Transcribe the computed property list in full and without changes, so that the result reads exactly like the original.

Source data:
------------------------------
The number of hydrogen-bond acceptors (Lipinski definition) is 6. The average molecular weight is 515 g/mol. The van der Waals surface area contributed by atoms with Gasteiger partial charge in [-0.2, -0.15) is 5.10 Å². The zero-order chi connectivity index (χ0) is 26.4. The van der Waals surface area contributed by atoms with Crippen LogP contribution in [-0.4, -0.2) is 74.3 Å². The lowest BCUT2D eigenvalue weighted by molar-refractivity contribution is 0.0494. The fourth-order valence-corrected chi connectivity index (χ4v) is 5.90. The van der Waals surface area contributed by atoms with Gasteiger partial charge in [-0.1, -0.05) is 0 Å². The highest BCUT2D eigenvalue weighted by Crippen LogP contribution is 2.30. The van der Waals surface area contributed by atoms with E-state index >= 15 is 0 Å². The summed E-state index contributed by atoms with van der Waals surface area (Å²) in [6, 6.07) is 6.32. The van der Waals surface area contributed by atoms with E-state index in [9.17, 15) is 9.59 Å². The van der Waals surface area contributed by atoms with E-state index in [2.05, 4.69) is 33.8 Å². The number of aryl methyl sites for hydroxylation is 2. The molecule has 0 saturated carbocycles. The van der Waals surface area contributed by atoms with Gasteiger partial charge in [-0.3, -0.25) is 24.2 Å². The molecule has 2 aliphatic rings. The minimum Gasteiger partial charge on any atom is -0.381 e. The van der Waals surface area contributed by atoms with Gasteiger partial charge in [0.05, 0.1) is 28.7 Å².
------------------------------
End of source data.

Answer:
The number of hydrogen-bond acceptors (Lipinski definition) is 6. The average molecular weight is 515 g/mol. The van der Waals surface area contributed by atoms with Gasteiger partial charge in [-0.2, -0.15) is 5.10 Å². The zero-order chi connectivity index (χ0) is 26.4. The van der Waals surface area contributed by atoms with Crippen LogP contribution in [-0.4, -0.2) is 74.3 Å². The lowest BCUT2D eigenvalue weighted by molar-refractivity contribution is 0.0494. The fourth-order valence-corrected chi connectivity index (χ4v) is 5.90. The van der Waals surface area contributed by atoms with Gasteiger partial charge in [-0.1, -0.05) is 0 Å². The highest BCUT2D eigenvalue weighted by Crippen LogP contribution is 2.30. The van der Waals surface area contributed by atoms with E-state index >= 15 is 0 Å². The summed E-state index contributed by atoms with van der Waals surface area (Å²) in [6, 6.07) is 6.32. The van der Waals surface area contributed by atoms with E-state index in [9.17, 15) is 9.59 Å². The van der Waals surface area contributed by atoms with E-state index in [2.05, 4.69) is 33.8 Å². The number of aryl methyl sites for hydroxylation is 2. The molecule has 0 saturated carbocycles. The van der Waals surface area contributed by atoms with Gasteiger partial charge in [-0.3, -0.25) is 24.2 Å². The molecule has 2 aliphatic rings. The minimum Gasteiger partial charge on any atom is -0.381 e. The van der Waals surface area contributed by atoms with Gasteiger partial charge in [0.05, 0.1) is 28.7 Å².